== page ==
FILM 1457: THE GRAPES OF WRATH
TRIVIA: Banned in the Soviet Union by Joseph Stalin in 1940 because of its showing that even the poorest Americans could afford a car.
Prior to filming, producer Darryl F. Zanuck sent undercover investigators out to the migrant camps to see if John Steinbeck had been exaggerating about the squalor and unfair treatment meted out there. He was horrified to discover that, if anything, Steinbeck had actually downplayed what went on in the camps.
Banks and the large farming corporations that controlled most California farms were not keen on the original novel (it was banned in some states and in several counties in California, and the book was not carried in the municipal library of author John Steinbeck's home town of Salinas, California, until the 1990s) and were even less thrilled that a film was being made of it. The Associated Farmers of California called for a boycott of all 20th Century-Fox films, and Steinbeck himself received death threats.
John Ford banned all makeup and perfume from the set on the grounds that it was not in keeping with the tone of the picture.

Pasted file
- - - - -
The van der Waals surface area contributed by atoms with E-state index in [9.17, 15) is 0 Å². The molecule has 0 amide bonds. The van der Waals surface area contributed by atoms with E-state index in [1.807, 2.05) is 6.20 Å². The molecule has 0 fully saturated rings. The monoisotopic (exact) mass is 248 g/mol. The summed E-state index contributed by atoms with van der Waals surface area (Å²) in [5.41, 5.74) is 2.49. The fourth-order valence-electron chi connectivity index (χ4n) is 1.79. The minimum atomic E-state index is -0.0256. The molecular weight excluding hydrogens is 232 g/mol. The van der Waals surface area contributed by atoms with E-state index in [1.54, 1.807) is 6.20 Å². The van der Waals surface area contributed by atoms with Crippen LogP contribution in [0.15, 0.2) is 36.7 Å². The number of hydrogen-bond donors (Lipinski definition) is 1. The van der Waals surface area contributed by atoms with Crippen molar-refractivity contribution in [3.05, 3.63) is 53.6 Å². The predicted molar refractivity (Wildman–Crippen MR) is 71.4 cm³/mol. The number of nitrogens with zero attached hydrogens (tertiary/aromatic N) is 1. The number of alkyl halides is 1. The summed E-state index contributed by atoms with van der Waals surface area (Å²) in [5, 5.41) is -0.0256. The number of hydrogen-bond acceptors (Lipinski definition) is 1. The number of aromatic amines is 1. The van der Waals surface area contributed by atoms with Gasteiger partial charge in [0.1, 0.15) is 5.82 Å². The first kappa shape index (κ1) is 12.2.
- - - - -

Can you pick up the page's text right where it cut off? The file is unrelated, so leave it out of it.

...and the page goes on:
The pro-union stance of the film led to both John Steinbeck and John Ford being investigated by Congress during the McCarthy "Red Scare" era for alleged pro-Communist leanings.
Henry Fonda currently holds the record for the longest gap between acting Oscar nominations. His first nomination was for The Grapes of Wrath (1940) in 1940, his second was for On Golden Pond (1981) in 1981, 41 years later. He received one other Oscar nomination in the period between his two acting nominations, that was for producer of 12 Angry Men (1957) in 1957.
John Ford unmercifully chewed out Frank Darien for overemoting in the scene where Ma is preparing a simple stew for the family in front of a crowd of starving children in the migrant camp. By the time Ford had finished his tirade, Darien was completely drained, which proved to be exactly the take Ford wanted for the scene.